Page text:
Patricia Silver

I am a sociocultural anthropologist and my research focuses on Puerto Rican experience in Puerto Rico and in the U.S. diaspora. Puerto Rico’s colonial relation to the United States means that my research engages questions about citizenship in relation to race, class, and place. I am also interested in memory and meaning-making in community formation. My current project, Not That Kind of Latino: Difference and Politics in a Sunbelt City, has included 10 years of ethnographic, oral history, and archival research in Orlando, Florida. Puerto Ricans number a full one half of the Orlando-area Latino population, and they arrive in balanced numbers from both Puerto Rico and from long-established diaspora communities in the U.S. Northeast and Midwest. Because they are U.S. citizens, they can register to vote in Florida as soon as they arrive in Orlando. Their presence in the area is challenging Cuban hegemony in Florida and drawing national attention in each election cycle.

Not That Kind of Latino offers an in-depth look at an emerging Latino center in the U.S. Sunbelt, where the newly arriving population is heterogeneous, but the receiving population has been historically subsumed into black and white. It argues that the political identifications and practices of Puerto Ricans in Orlando are informed by divergent experiences of class, race, and place that Puerto Ricans both bring to, and encounter in, this new diaspora space in the U.S. Southeast. It further argues that rather than being exceptional among Latinos because of their birthright U.S. citizenship, Puerto Rican experience offers a lens through which to view and analyze Latino experience in the United States more widely.

This project is now in the writing phase. The book’s data include ethnographic renderings from participant observation and informal, conversational interviews with Puerto Ricans, other Latinos (Cubans, Mexicans, Colombians, Panamanians, Dominicans, Venezuelans, and others in Orlando’s Latino community), and non-Latino whites and blacks in the Orlando area. They include as well recordings of semi-structured interviews and oral histories with about 150 Puerto Ricans. Between 2006 and 2016, I attended Puerto Rican and other Latino cultural events, meetings of professional organizations, activist community meetings, public hearings, chamber of commerce events, church activities, and open and closed political meetings. Comparative reading of mainstream and Spanish-language papers in Orlando provided additional data. In 2014, I served as witness in a federal case against Orange County, Florida, for diluting the Latino vote in the decennial redistricting. Over the course of my research on this project, I have become especially interested in using oral history as a vehicle for community formation and participatory social change.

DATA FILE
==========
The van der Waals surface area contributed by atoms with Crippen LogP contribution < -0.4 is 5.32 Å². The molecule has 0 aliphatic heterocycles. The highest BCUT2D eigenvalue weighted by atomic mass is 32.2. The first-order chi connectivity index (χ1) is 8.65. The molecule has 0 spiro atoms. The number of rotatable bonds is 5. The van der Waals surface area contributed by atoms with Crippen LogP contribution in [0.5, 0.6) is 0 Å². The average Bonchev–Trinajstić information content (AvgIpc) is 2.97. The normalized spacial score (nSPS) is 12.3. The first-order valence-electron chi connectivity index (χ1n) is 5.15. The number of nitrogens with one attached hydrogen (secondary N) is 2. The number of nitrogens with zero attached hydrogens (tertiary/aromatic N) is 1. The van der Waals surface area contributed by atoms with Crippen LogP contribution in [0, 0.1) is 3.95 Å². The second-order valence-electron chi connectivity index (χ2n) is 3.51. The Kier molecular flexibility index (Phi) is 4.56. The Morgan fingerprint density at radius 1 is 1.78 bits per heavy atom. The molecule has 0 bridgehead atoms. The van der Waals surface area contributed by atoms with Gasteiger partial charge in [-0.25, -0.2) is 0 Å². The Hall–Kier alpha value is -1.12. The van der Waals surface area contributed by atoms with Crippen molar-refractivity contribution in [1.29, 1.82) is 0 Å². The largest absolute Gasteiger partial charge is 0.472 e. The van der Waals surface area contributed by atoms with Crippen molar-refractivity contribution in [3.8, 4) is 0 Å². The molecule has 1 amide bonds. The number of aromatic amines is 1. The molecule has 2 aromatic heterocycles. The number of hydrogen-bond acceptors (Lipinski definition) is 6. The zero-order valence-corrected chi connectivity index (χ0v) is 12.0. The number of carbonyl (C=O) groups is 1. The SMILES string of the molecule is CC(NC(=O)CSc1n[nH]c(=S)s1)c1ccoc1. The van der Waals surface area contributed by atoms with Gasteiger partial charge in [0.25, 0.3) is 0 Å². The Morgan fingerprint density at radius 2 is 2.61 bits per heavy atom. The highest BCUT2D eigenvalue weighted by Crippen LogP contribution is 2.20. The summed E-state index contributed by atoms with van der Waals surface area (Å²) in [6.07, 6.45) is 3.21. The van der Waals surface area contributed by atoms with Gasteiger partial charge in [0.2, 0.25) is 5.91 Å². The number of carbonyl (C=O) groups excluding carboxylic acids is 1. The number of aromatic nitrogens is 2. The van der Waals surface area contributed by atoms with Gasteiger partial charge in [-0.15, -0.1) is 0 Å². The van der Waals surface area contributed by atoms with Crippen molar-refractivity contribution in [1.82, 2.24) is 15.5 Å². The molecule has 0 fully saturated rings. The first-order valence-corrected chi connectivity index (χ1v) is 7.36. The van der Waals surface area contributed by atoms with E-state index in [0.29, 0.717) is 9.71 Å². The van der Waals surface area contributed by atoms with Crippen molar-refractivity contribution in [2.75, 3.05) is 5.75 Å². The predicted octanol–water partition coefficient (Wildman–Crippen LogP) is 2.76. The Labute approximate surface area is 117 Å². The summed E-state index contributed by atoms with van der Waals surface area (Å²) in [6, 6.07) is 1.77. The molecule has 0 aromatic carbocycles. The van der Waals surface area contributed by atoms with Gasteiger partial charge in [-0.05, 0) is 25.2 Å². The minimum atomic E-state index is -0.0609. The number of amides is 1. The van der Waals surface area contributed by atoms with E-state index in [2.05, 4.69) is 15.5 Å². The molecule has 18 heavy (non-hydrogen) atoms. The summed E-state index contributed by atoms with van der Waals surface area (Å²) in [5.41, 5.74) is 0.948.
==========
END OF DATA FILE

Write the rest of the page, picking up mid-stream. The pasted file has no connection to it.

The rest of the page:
For me, ethnography is not an objectified translation of the ethnographer’s notes. Ethnography demands to be situated in, and set into dialogue with, historical trajectories of time and place. Orlando’s particular place in Florida’s socio-political field, Florida’s racial and political history, the post–civil rights emergence of multicultural neoliberalism in the United States, and the impacts of globalized neoliberalism on Latin America all inform Orlando Puerto Rican and Latino political life.

Prior to my work on this project, I conducted ethnographic research in Puerto Rican schools undergoing state-mandated reforms. That project focused on how teachers navigated the dynamics of their positions as intermediary agents in colonial state formation. Articles from that work appeared in American Ethnologist and Identities: Global Studies in Culture and Power. Along with several book chapters, articles from my current project have appeared in Memory Studies, Latino Studies, CENTRO: Journal of the Center for Puerto Rican Studies, and Southern Cultures.

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